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Luxury for Less: NYC
British Airways Highlife
by Mark Jones
Angel told me that New Yorkers, cash-strapped or not, still filter out of the city to the Hamptons, Shelter Island or Fire Island whenever they can. But I wanted to take a more venerable escape route — to the Catskill Mountains.
writers talk about the Catskills at all, which is seldom, it’s usually in connection with the Borscht Belt: the tough testing ground for up-and-coming comedians who test their material and mettle on retired Jewish ladies, who are rarely short of material of their own. But I’m not a stand-up and my destination wasn’t named after an Eastern European soup. Instead, I sped up the Franklin D Roosevelt expressway, and over the George Washington Bridge and pointed the car up the Interstate 86 towards Kingston, at the gateway to the Catskills, and thence to the village of Roxbury.
It was damn quiet. The highway weaved between the curved and grave hills. The railroads that used to bring wealthy New Yorkers fleeing heat and pestilence have long been silent. The railway was killed by the car, and now the cars are going elsewhere. The tourist vehicles have taken the Woodstock turning and fashionable Manhattan is heading to the coast.
Once, there were 1,500 rooms for vacationers in and around Roxbury. Now there’s The Roxbury Motel. But if anything can bring back some gaiety to the hills, it’s this joint.
Roxbury the village is a white clapboard upstate settlement rebuilt by a local boy, 19th-century millionaire and so-called robber baron Jay Gould. It is now wiling away the years in genteel retirement. It’s the kind of ordinary, conservative and respectable American place that film-makers, especially those with weird scripts, love to send their location managers. You can imagine Witches of Eastwick-era Jack Nicholson and Michael Keaton as Beetlejuice cavorting down the main street after some Stepford Wives.
In truth, there’s quite enough outlandish stuff going on within Roxbury the Motel. An accent colour on the doors of acidy lime green is the only clue that something a little different may be going on inside the familiar cream, two-storey motel façade. My room was called Partridge’s Nest, the Partridge in this case being the family that gave its name to the 1970s TV series and the multicoloured bus that ferried them around between teenybopper concerts. So instead of tweed and dead birds in glass cases, you get Mondrian walls and Lego-bricks-on-acid bathrooms. The other neighbours were Samantha from Bewitched and the Flintstones.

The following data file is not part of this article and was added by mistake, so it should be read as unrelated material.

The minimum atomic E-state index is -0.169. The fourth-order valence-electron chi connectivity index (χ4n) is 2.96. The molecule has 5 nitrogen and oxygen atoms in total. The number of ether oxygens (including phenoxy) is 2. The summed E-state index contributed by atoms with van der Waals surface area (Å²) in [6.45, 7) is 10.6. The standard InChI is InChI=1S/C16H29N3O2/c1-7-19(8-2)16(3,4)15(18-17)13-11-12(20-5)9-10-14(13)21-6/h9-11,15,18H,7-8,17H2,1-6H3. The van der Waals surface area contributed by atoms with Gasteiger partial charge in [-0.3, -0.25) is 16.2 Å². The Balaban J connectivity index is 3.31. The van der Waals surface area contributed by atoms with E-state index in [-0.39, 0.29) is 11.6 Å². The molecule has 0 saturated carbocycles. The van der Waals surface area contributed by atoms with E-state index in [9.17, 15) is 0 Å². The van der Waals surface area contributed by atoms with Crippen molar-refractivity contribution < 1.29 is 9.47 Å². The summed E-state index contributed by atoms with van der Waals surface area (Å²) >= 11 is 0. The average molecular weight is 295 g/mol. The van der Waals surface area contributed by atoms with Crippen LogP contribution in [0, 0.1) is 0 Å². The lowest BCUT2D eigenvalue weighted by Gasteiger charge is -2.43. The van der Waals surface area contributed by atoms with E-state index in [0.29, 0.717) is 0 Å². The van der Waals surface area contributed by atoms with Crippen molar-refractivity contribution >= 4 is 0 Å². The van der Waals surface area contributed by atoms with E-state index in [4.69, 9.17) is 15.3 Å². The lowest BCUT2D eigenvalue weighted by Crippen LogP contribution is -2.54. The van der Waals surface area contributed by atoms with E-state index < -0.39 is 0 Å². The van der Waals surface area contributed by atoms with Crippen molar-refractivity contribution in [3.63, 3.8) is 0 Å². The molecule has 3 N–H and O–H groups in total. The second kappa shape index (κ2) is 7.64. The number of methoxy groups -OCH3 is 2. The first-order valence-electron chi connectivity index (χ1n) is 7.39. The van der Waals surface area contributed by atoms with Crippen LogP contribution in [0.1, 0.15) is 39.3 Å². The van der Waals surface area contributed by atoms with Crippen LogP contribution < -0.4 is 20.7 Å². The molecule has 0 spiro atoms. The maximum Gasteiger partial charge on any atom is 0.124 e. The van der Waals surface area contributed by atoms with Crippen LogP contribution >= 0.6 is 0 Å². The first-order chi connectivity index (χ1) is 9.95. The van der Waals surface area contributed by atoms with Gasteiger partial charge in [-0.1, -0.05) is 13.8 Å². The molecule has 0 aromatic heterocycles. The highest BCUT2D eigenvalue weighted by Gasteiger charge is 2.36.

Upstairs (you walk underneath an orange feathery giant lollipop chandelier), there are larger suites; and here any restraint on show downstairs — which wasn’t much — entirely disappears. On my second night I got put in a room that pays homage to I Dream of Jeanie. The bathtub is set in candy-coloured tiles (the remaining décor is gold and shocking pink). The wallpaper in the main room, which must have taken an age to track down, would have made the set designers of Austin Powers shake their heads and say ‘too much’.
The owners, Greg and his partner, Joseph Massa, Manhattan émigrés both, are now creating new rooms over the road. Here, by a
bridge that crosses a quiet stream that eventually becomes the Delaware River, are more slices of American history. You will (from August) get to sleep in Tony’s dancefloor (Saturday Night Fever) or in a Coconut Cream Pie (Gilligan’s Island).
The Roxbury is not understated or conservative. Not Borscht Belt; more Kitsch Korner. Only Greg hates the word: to him, kitsch is something plastic and ephemeral. There’s a ton of love, craftsmanship and fine detail in these flights of fancy. The plumbing and beds are immaculate, the toiletries five star and the breakfast as wholesome as any old-style New England mom could make. There’s a bijou little spa. You can get a room for just $90. But as you’ve made it here, it’s worth splashing out. Even then, you are getting a trip into nostalgic American screen heaven for, at most, $300 in high season.
Another room is a homage to Holly Golightly. We did think of calling this series The Golightlys as our own homage to travelling as classily as you can on as much (or as little) as you can afford. We should have the launch party here, underneath a replica of the chandelier Audrey Hepburn gazes at in the Tiffany window, next to the sparkling Tiffanyish tiles and Regency wallpaper. Affordable luxe? Well, here is Fifth Avenue captured in an upstate motel room with woodpeckers in the trees and a farm truck rattling over a wooden bridge.
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